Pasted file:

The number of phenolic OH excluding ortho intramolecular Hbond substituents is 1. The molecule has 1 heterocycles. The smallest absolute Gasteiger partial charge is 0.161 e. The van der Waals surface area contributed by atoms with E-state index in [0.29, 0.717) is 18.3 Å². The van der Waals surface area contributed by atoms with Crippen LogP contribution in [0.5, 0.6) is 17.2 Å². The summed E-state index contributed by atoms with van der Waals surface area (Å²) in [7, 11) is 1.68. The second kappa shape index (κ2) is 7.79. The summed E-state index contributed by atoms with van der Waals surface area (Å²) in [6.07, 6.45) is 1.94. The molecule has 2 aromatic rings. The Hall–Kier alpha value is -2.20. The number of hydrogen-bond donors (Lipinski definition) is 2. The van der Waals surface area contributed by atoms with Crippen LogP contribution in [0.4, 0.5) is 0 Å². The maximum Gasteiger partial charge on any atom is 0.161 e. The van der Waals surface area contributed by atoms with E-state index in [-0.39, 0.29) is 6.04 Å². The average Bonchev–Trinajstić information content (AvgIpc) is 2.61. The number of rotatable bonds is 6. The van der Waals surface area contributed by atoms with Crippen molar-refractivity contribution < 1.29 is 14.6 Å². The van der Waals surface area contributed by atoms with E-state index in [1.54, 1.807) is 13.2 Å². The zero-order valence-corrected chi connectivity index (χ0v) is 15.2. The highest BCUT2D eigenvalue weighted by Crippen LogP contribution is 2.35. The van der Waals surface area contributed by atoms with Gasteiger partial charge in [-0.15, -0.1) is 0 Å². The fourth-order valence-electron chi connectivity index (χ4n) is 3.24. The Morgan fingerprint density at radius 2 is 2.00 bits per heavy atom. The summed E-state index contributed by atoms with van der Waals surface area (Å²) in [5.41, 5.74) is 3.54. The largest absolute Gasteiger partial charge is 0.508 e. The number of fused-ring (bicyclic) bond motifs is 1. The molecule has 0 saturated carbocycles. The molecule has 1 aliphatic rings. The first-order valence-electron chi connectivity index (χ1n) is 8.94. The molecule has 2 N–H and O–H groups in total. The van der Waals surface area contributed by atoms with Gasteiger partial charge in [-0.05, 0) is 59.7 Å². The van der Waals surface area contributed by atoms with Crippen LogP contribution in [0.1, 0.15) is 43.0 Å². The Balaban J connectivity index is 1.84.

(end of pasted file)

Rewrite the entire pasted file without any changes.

The number of phenolic OH excluding ortho intramolecular Hbond substituents is 1. The molecule has 1 heterocycles. The smallest absolute Gasteiger partial charge is 0.161 e. The van der Waals surface area contributed by atoms with E-state index in [0.29, 0.717) is 18.3 Å². The van der Waals surface area contributed by atoms with Crippen LogP contribution in [0.5, 0.6) is 17.2 Å². The summed E-state index contributed by atoms with van der Waals surface area (Å²) in [7, 11) is 1.68. The second kappa shape index (κ2) is 7.79. The summed E-state index contributed by atoms with van der Waals surface area (Å²) in [6.07, 6.45) is 1.94. The molecule has 2 aromatic rings. The Hall–Kier alpha value is -2.20. The number of hydrogen-bond donors (Lipinski definition) is 2. The van der Waals surface area contributed by atoms with Crippen LogP contribution in [0.4, 0.5) is 0 Å². The maximum Gasteiger partial charge on any atom is 0.161 e. The van der Waals surface area contributed by atoms with E-state index in [-0.39, 0.29) is 6.04 Å². The average Bonchev–Trinajstić information content (AvgIpc) is 2.61. The number of rotatable bonds is 6. The van der Waals surface area contributed by atoms with Crippen molar-refractivity contribution < 1.29 is 14.6 Å². The van der Waals surface area contributed by atoms with E-state index in [1.54, 1.807) is 13.2 Å². The zero-order valence-corrected chi connectivity index (χ0v) is 15.2. The highest BCUT2D eigenvalue weighted by Crippen LogP contribution is 2.35. The van der Waals surface area contributed by atoms with Gasteiger partial charge in [-0.15, -0.1) is 0 Å². The fourth-order valence-electron chi connectivity index (χ4n) is 3.24. The Morgan fingerprint density at radius 2 is 2.00 bits per heavy atom. The summed E-state index contributed by atoms with van der Waals surface area (Å²) in [5.41, 5.74) is 3.54. The largest absolute Gasteiger partial charge is 0.508 e. The number of fused-ring (bicyclic) bond motifs is 1. The molecule has 0 saturated carbocycles. The molecule has 1 aliphatic rings. The first-order valence-electron chi connectivity index (χ1n) is 8.94. The molecule has 2 N–H and O–H groups in total. The van der Waals surface area contributed by atoms with Gasteiger partial charge in [-0.05, 0) is 59.7 Å². The van der Waals surface area contributed by atoms with Crippen LogP contribution in [0.1, 0.15) is 43.0 Å². The Balaban J connectivity index is 1.84.